Rachel Murray/Getty Images Entertainment/Getty Images

Jameela Jamil Opens Up About Her Abortion Amid Restrictive New Law In Georgia

If you've been paying attention to news headlines at all within the past few months, then you've likely seen the phrase "abortion ban" or "heartbeat bill" many times. That's because in several states, legislation has been introduced — and actually passed — that severely limits a woman's constitutional right to an abortion. The American Civil Liberties Union (ACLU,) among other organizations, are already challenging these highly restrictive laws. In the meantime, though, people across the nation are horrified at the thought of a woman being forced to carry an unwanted pregnancy. And recently, Jameela Jamil opened up about her abortion amid new laws affecting a woman's right to choose.

This week alone, both Alabama and Georgia have passed two of the most restrictive abortion bans in the nation. The Alabama State Senate passed House Bill 314 on Tuesday. It bans nearly all abortions — with no exceptions for rape or incest, according to CBS News. If signed into law by Governor Kay Ivey, it would ban all abortions except when "abortion is necessary in order to prevent a serious health risk" to the woman. Meanwhile over in Georgia, Gov. Brian Kemp has already signed a bill that would make abortions illegal if a fetal heartbeat can be detected, USA Today. It does include an exception for rape and incest — as long as the pregnancy is at 20 weeks or less and a police report is filed about the rape/incest. It's set to take effect on Jan. 1, 2020.

In response to Georgia's law, Jameela Jamil took to Twitter to share her thoughts — and personal experience — on the topic of abortion. The Good Place actress tweeted on Monday, "This anti-abortion law in Georgia is so upsetting, inhumane, and blatantly demonstrative of a hatred of women, a disregard for our rights, bodies, mental health, and essentially a punishment for rape victims, forcing to carry the baby of their rapist."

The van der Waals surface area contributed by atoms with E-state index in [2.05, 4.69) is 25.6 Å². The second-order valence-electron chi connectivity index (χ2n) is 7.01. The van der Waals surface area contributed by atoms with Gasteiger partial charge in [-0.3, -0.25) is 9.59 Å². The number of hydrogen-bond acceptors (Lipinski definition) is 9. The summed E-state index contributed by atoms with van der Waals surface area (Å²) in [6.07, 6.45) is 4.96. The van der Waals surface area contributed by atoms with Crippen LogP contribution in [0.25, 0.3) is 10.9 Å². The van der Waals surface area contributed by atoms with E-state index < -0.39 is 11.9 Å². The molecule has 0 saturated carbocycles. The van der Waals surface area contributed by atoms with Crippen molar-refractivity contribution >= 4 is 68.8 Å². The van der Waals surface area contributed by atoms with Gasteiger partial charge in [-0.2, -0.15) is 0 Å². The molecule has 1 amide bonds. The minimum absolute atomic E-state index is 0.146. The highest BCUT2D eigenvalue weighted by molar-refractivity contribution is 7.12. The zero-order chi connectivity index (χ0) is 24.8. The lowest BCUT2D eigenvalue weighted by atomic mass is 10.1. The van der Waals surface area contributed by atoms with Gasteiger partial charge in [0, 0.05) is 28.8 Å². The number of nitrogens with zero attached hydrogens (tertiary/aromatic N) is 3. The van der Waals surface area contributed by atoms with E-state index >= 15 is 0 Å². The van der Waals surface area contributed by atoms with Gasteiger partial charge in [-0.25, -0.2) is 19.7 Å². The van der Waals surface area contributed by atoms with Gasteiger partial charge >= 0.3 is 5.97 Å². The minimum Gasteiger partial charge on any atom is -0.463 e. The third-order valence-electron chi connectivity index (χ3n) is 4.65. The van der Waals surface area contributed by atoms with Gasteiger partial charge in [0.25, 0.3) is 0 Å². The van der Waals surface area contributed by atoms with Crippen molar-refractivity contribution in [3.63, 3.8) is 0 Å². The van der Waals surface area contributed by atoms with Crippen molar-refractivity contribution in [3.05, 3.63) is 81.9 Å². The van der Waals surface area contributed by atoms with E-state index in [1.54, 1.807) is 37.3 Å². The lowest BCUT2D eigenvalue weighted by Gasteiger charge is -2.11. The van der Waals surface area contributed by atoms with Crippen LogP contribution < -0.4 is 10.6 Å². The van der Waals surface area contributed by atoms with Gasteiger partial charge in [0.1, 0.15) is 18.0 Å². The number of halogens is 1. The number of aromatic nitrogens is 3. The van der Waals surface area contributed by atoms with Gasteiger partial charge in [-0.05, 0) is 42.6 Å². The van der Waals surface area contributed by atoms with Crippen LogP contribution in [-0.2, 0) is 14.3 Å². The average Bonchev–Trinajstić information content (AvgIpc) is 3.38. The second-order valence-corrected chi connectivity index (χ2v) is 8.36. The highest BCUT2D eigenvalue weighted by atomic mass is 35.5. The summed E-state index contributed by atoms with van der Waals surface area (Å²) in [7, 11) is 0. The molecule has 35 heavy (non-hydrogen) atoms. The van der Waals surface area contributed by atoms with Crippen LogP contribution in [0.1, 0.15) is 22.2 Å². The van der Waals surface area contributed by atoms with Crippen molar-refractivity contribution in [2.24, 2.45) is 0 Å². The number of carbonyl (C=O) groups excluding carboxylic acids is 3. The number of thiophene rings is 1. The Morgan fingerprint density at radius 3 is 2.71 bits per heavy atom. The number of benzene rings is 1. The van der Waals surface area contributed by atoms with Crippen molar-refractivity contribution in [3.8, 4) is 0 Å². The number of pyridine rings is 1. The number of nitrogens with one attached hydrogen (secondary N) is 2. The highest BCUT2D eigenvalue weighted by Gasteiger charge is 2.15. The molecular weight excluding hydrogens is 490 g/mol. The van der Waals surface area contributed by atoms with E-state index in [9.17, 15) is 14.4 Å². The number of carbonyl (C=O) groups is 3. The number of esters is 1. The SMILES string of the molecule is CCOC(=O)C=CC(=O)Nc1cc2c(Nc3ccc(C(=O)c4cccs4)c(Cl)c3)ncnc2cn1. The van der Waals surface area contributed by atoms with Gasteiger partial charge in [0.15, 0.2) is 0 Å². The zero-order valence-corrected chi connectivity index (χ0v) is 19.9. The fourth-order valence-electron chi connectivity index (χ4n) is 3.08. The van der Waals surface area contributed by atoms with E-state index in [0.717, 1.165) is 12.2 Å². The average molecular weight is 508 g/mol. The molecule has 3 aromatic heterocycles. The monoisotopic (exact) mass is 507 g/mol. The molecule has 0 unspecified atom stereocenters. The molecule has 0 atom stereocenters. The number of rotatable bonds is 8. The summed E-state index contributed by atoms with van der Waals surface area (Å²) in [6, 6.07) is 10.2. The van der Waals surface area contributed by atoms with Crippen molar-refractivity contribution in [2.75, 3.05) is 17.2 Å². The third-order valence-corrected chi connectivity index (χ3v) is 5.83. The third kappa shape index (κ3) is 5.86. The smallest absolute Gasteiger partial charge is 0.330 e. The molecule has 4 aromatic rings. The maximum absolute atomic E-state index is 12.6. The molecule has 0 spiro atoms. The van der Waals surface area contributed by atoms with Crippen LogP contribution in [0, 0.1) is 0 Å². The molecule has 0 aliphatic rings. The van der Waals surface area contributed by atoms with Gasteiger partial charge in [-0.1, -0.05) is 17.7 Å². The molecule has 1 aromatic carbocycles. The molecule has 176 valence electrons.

In another tweet, Jamil continued, "I had an abortion when I was young, and it was the best decision I have ever made. Both for me, and for the baby I didn’t want, and wasn’t ready for, emotionally, psychologically and financially. So many children will end up in foster homes. So many lives ruined. So very cruel."

As CNN reported, actress Milla Jovovich also opened up about per past abortion in light of recent anti-abortion legislation in Georgia.

"Our rights as women to obtain safe abortions by experienced doctors are again at stake. Last Tuesday, Georgia Governor Brian Kemp signed a draconian bill into law that outlaws all abortions after six weeks — before most women even realize they’re pregnant — including in cases of RAPE OR INCEST," she wrote on Instagram. "This makes Georgia the sixth state to pass such a restrictive six-week abortion ban, joining Ohio, Mississippi, Kentucky, Iowa, and North Dakota. These laws haven’t been passed yet, but lawmakers in these states are trying." Jovovich continued:

Abortion is hard enough for women on an emotional level without having to go through it in potentially unsafe and unsanitary conditions. I myself went through an emergency abortion 2 years ago. I was 4 1/2 months pregnant and shooting on location in Eastern Europe. I went into pre term labor and told that I had to be awake for the whole procedure. It was one of the most horrific experiences I have ever gone through. I still have nightmares about it. I was alone and helpless. When I think about the fact that women might have to face abortions in even worse conditions than I did because of new laws, my stomach turns.

To me, It's amazing that these women are coming forward to share their experiences. It's unfortunate, however, that male lawmakers attempting to make decisions about our uteruses is practically forcing more women to share their stories. (Perhaps before they're ready.) Or maybe they never planned to publicly announce their decision to end a pregnancy in the first place. Because abortion is such a personal decision between a woman and her doctor, after all. And that's exactly how it should remain.